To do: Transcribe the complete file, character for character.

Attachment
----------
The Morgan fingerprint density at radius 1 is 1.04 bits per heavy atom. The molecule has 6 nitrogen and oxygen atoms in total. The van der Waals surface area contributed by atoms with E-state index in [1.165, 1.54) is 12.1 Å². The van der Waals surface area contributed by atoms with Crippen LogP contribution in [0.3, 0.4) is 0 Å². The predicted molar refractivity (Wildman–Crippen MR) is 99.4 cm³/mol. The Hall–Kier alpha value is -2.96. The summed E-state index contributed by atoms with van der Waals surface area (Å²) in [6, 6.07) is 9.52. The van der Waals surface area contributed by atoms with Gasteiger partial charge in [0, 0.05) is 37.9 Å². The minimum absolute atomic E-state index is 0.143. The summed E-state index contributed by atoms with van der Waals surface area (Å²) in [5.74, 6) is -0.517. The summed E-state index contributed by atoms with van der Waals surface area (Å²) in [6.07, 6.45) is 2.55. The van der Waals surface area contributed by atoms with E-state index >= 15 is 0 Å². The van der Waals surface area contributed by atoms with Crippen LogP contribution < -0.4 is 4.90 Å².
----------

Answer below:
The Morgan fingerprint density at radius 1 is 1.04 bits per heavy atom. The molecule has 6 nitrogen and oxygen atoms in total. The van der Waals surface area contributed by atoms with E-state index in [1.165, 1.54) is 12.1 Å². The van der Waals surface area contributed by atoms with Crippen LogP contribution in [0.3, 0.4) is 0 Å². The predicted molar refractivity (Wildman–Crippen MR) is 99.4 cm³/mol. The Hall–Kier alpha value is -2.96. The summed E-state index contributed by atoms with van der Waals surface area (Å²) in [6, 6.07) is 9.52. The van der Waals surface area contributed by atoms with Gasteiger partial charge in [0, 0.05) is 37.9 Å². The minimum absolute atomic E-state index is 0.143. The summed E-state index contributed by atoms with van der Waals surface area (Å²) in [5.74, 6) is -0.517. The summed E-state index contributed by atoms with van der Waals surface area (Å²) in [6.07, 6.45) is 2.55. The van der Waals surface area contributed by atoms with E-state index >= 15 is 0 Å². The van der Waals surface area contributed by atoms with Crippen LogP contribution < -0.4 is 4.90 Å².